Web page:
Horrified vets were forced to put more than 100 horses to sleep and rescue 300 more after they were found living in appalling conditions.
Animal charities swooped into “one of the toughest and largest rescues of all time” to remove the 400 horses at the “deeply upsetting” site after receiving a tip off.
They were forced to crawl through knee deep mud and drenched fields to reach the badly neglected animals and rounded up more than 300 horses to remove to places of safety.
Sadly 100 more had to be put to sleep after their injuries were considered too serious to recover.
Other animals including sheep, geese and dogs were also taken away.
Horseworld, based in Whitchurch, Bristol, were among the charities who assisted the RSPCA in the rescue at the site in the Vale of Glamorgan, Wales.
“Not all of the horses counted in the field pulled through and over 100 equines had to be put to sleep,” Director of Welfare Jerry Watkins said.
“This decision was not taken lightly, but it became clear as the team assessed each horse individually that a number of the horses were in such a state of suffering that there was only one option for them.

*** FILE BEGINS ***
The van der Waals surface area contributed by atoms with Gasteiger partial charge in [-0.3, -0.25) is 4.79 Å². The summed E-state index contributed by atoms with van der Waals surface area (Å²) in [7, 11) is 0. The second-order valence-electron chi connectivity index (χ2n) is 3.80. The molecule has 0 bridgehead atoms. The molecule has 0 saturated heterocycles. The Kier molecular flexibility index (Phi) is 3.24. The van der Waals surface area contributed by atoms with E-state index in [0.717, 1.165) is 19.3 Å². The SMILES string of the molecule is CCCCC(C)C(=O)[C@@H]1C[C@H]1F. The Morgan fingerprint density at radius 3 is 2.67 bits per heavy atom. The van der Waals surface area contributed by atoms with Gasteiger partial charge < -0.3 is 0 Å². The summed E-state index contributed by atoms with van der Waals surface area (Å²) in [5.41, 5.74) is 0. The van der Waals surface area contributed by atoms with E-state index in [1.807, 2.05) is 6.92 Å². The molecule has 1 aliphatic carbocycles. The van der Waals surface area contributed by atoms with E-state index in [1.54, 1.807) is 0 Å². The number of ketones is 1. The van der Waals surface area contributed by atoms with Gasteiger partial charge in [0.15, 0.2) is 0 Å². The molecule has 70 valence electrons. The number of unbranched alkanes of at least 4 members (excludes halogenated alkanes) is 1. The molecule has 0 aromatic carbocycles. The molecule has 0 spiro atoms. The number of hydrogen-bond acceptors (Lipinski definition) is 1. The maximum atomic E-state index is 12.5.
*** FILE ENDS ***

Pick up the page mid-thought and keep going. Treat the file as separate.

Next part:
“I am incredibly proud of HorseWorld and that we were able to support the other organisations involved.
“This situation is evidence that the equine crisis is worsening and could get worse as we go into what is predicted to be a very harsh winter.
“This is the most awful welfare situation I have faced due to the number of horses and resources involved.”
HorseWorld Trust, Redwings Horse Sanctuary, Vale of Glamorgan Council officials and the RSPCA spent over a week working together to assess the horses’ health following the rescue beteem November 12 and 17.
Alun Davies, the Minister for Natural Resources has commented that, “I am grateful to all those involved for their swift and effective action which has relieved the suffering of these horses and I would like to pay tribute to the Vale of Glamorgan council for their robust response to this emergency.”
The RSPCA dubbed it a: “tragic situation that was hugely upsetting for all those involved”.
A spokeswoman for the charity said it was an ongoing animal welfare investigation and they could not provide further information.